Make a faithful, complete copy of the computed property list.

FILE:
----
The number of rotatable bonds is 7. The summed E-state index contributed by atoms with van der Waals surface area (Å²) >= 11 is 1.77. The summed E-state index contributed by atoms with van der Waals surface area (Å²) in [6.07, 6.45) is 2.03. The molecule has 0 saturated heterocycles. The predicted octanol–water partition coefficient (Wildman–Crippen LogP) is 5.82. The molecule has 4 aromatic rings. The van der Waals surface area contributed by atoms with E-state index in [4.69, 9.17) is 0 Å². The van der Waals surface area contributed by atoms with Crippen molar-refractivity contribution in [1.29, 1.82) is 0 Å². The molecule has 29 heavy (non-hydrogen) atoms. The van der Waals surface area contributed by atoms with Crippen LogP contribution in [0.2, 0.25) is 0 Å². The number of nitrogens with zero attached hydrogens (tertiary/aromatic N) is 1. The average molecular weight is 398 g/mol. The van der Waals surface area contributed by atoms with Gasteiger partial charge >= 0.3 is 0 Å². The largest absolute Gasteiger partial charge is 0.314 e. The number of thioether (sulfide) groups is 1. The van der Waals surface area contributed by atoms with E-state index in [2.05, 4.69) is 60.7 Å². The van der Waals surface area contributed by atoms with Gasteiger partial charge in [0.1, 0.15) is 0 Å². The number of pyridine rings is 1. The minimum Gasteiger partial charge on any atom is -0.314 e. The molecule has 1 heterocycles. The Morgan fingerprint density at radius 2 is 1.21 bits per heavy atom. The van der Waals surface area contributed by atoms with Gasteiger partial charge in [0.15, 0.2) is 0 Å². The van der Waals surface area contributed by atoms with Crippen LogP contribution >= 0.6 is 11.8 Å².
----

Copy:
The number of rotatable bonds is 7. The summed E-state index contributed by atoms with van der Waals surface area (Å²) >= 11 is 1.77. The summed E-state index contributed by atoms with van der Waals surface area (Å²) in [6.07, 6.45) is 2.03. The molecule has 0 saturated heterocycles. The predicted octanol–water partition coefficient (Wildman–Crippen LogP) is 5.82. The molecule has 4 aromatic rings. The van der Waals surface area contributed by atoms with E-state index in [4.69, 9.17) is 0 Å². The van der Waals surface area contributed by atoms with Crippen molar-refractivity contribution in [1.29, 1.82) is 0 Å². The molecule has 29 heavy (non-hydrogen) atoms. The van der Waals surface area contributed by atoms with Crippen LogP contribution in [0.2, 0.25) is 0 Å². The number of nitrogens with zero attached hydrogens (tertiary/aromatic N) is 1. The average molecular weight is 398 g/mol. The van der Waals surface area contributed by atoms with Gasteiger partial charge >= 0.3 is 0 Å². The largest absolute Gasteiger partial charge is 0.314 e. The number of thioether (sulfide) groups is 1. The van der Waals surface area contributed by atoms with E-state index in [2.05, 4.69) is 60.7 Å². The van der Waals surface area contributed by atoms with Gasteiger partial charge in [0.1, 0.15) is 0 Å². The number of pyridine rings is 1. The minimum Gasteiger partial charge on any atom is -0.314 e. The molecule has 1 heterocycles. The Morgan fingerprint density at radius 2 is 1.21 bits per heavy atom. The van der Waals surface area contributed by atoms with Gasteiger partial charge in [0.15, 0.2) is 0 Å². The van der Waals surface area contributed by atoms with Crippen LogP contribution >= 0.6 is 11.8 Å².